Early in the morning on February 24, 2022, a full-scale invasion of the Russian Federation into Ukraine began. It involved heavy, brutal shelling and the bombing of the territory of Ukraine.
War has a negative impact on biological diversity and ecosystems as a whole, which is confirmed by dozens of armed conflicts in the countries of Asia, Africa, the Middle East and Europe. Fires in radioactively contaminated areas increase environmental risks not only because of the loss of biodiversity but also through the emission and transfer of radioactive particles with smoke. Therefore, it is necessary to constantly monitor fires, which obviously became impossible due to the military invasion.
The purpose of the study was to identify the possibilities for fire monitoring exclusively by means of Remote Sensing and to estimate the number and area of fires during the occupation of the territory of the Exclusion zone (EZ).
Materials and Methods
Due to the lack of fieldwork and access to the studied territory, we used available means of satellite fire monitoring and satellite survey data. Such sensors as SEVIRI (Spinning Enhanced Visible and InfraRed Imager), AVHRR (Advanced Very High Resolution Radiometer), MODIS (Moderate Resolution Imaging Spectroradiometer) and VIIRS (Visible Infrared Imaging Radiometer Suite) have been used to detect wildfires. Copernicus EFFIS and NASA FIRMS platforms were used to obtain data and to prepare basic layers for the study area, we applied QGIS software.
After the fires had been detected, they were verified using Sentinel-2 and Landsat 8, 9 satellite data. Sentinel-2 and Landsat 8, 9 images in a combination of SWIR–NIR–RED channels were used to determine the contours of each fire, which allowed us to visually identify the burnt areas and to digitize them with GIS tools. The final stage of the fire monitoring was the assessment of their effect using QGIS and databases with the local forest management database (Ukrderzhlisproekt).
The number and area of wildfires which occurred within the Exclusion Zone (EZ) due to hostilities and occupation of the territory (from 24.02.2022 and to 1.04.2022 until the EZ was liberated by the Armed Forces of Ukraine) were estimated. The accuracy of different approaches to landscape fire monitoring by remote sensing methods and relevant services (FIRMS and EFFIS) was assessed. It was found that MODIS sensors can detect 46% of fires, and VIIRS – 69%. On comparing the burnt area in different ways, we assume that the RDA (Rapid Damage Assessment) service from EFFIS captures about 78% of fire areas and is the most accurate means for fire monitoring. However, it is inferior to the combination of manual identification and determination of fire perimeters in connection – MODIS & VIIRS + Sentinel-2 & Landsat 8.9 still has the highest accuracy.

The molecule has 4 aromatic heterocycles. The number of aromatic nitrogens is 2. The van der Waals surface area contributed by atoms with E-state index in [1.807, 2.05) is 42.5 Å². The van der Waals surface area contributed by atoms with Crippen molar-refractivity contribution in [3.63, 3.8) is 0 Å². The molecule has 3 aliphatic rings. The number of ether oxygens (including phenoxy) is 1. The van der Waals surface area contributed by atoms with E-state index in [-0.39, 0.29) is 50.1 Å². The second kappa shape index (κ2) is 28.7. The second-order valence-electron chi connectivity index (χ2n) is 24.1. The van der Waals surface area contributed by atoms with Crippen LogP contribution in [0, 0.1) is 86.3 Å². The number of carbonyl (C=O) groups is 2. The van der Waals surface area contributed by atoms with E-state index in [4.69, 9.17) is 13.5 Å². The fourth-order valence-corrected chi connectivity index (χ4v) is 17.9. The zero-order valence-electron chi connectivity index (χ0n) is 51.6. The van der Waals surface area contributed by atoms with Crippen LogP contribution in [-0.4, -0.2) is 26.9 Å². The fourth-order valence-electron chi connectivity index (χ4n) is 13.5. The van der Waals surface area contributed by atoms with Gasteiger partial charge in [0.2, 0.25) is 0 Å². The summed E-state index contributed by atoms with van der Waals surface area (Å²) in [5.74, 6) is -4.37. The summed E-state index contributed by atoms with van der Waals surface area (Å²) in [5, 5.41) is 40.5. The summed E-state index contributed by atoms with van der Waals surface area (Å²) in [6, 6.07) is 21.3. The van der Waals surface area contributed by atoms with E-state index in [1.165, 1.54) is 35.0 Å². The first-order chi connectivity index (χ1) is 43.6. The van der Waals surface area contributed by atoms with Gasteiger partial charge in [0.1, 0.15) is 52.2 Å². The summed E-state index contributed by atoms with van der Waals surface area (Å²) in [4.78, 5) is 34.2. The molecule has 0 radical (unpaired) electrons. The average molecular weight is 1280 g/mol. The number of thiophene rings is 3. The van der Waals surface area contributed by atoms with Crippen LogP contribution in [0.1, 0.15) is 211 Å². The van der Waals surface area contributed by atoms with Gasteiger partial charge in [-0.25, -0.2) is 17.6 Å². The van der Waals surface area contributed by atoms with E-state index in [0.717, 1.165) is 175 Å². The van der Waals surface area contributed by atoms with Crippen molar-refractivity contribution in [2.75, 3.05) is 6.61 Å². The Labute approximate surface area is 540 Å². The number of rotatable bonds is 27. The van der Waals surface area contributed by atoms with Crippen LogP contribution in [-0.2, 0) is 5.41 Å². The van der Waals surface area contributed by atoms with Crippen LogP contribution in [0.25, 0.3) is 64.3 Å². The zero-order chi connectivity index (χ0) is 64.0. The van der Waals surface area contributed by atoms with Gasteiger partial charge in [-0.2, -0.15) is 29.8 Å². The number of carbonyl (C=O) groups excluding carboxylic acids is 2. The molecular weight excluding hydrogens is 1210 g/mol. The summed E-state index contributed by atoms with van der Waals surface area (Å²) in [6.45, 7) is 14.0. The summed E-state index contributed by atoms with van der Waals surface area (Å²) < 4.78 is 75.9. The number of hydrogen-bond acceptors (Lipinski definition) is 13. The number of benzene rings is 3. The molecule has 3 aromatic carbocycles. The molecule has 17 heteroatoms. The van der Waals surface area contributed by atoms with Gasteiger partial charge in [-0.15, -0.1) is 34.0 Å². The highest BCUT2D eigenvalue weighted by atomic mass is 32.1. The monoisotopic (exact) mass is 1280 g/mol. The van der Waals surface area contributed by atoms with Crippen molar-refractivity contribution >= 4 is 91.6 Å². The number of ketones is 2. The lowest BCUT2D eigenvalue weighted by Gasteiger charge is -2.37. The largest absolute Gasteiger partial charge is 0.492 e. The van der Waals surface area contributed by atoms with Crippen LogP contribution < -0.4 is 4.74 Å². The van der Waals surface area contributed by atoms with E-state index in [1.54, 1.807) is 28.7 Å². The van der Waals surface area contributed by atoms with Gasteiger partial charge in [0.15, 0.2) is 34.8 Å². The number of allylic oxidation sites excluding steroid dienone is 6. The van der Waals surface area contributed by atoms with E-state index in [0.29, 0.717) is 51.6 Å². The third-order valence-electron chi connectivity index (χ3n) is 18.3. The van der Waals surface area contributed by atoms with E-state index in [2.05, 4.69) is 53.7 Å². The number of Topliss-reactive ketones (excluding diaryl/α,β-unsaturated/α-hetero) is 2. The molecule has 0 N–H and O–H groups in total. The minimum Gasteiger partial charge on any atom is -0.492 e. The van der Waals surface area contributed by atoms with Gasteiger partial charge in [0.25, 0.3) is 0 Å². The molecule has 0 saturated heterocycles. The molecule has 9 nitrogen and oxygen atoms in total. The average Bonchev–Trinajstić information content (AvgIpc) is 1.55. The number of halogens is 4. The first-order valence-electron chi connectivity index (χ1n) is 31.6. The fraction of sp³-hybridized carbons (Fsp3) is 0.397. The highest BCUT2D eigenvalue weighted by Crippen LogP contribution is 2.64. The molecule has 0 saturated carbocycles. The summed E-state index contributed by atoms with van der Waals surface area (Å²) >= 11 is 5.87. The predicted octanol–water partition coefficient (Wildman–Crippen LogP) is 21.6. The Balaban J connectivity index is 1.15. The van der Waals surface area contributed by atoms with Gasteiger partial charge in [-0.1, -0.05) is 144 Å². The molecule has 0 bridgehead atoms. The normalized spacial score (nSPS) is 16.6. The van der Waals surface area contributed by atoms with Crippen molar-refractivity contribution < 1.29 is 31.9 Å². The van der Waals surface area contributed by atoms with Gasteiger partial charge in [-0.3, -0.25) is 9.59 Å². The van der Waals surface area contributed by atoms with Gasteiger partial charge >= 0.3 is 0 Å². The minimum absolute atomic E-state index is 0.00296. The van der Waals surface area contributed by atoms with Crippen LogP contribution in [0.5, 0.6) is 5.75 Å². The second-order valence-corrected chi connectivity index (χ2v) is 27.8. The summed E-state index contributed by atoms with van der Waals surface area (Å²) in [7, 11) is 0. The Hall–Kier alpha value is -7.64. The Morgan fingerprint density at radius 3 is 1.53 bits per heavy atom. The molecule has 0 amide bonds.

During the occupation, fires were recorded in the area of about 13,989.2 hectares, including 3,489 hectares of forested landscapes.
The study showed that both the average number of wildfires and burnt area increased compared to the same period (from February 24 to April 1 for the period 1994–2021). Thus, the number of fires increased from 7.65 fires to 48 (more than 6 times); the burnt area increased from 26.4 hectares to 13,989.2 hectares (i.e. 529.9 times more!).
4 Figs., 2 Tables, 10 Refs.
Borsuk, O. A. 2019. Comprehensive assessment of the fire hazard of forests in the exclusion zone. PhD thesis. Kyiv, 222 p. (in Ukrainian).
Dudley, J., Ginsberg, J., Plumptre, J., Hart, A., Campos, L. 2002. Effects of war and civil strife on wildlife and wildlife habitats. Conserv. Biol., 16 (2): 319–329.
European Forest Fire Information System EFFIS. 2022. [Electronic resource]. Available at: https://effis.jrc.ec.europa.eu/ (accessed 12.04.2022).
Filizzola, C., Corrado, R., Marchese, F., Mazzeo, G., Paciello, R., Pergola, N., Tramutoli, V. 2017. RST-FIRES, an exportable algorithm for early-fire detection and monitoring: Description, implementation, and field validation in the case of the MSG-SEVIRI sensor. Remote Sens. Environ., 192: e2–e25. https://doi.org/10.1016/j.rse.2017.01.019
FIRMS, FIRMS Global Fire Map. 2022. [Electronic resource]. Available at: http://firms.modaps.eosdis.nasa.gov/firemap/ (accessed 12.04.2022).
Machlis, G. E. and Hanson, T. 2008. Warfare ecology. BioScience, 58: 729–736.
Mazzeo, G., De Santis, F., Falconieri, A., Filizzola, C., Lacava, T., Lanorte, A., Marchese, F., Nol?, G., Pergola, N., Pietrapertosa, C. et al. 2022. Integrated satellite system for fire detection and prioritization. Remote Sens., 14: 335. https://doi.org/10.3390/rs14020335
Mendez, F. and Val?nszki, I. 2021. Environmental armed conflict assessment using satellite imagery. Journal of Environmental Geography, 13: 1–14. https://doi.org/10.2478/jengeo-2020-0007
Wooster, M. J., Roberts, G. J., Giglio, L., Roy, D. P., Freeborn, P. H., Boschetti, L., Justice, C., Ichoku, C., Schroeder, W., Davies, D., et al. 2021. Satellite remote sensing of active fires: History and current status, applications and future requirements. Remote Sens. Environ., 267: 112694. https://doi.org/10.1016/j.rse.2021.112694
Zibtsev S. V., Goldammer J. G., Robinson S., Borsuk O. A. 2015. Fires in nuclear forests: silent threats to the environment and human security. Unasylva, 243/244(66): 40–51.
This work is licensed under a Creative Commons Attribution 4.0 International License.
Copyright (c) 2022 Forestry and Forest Melioration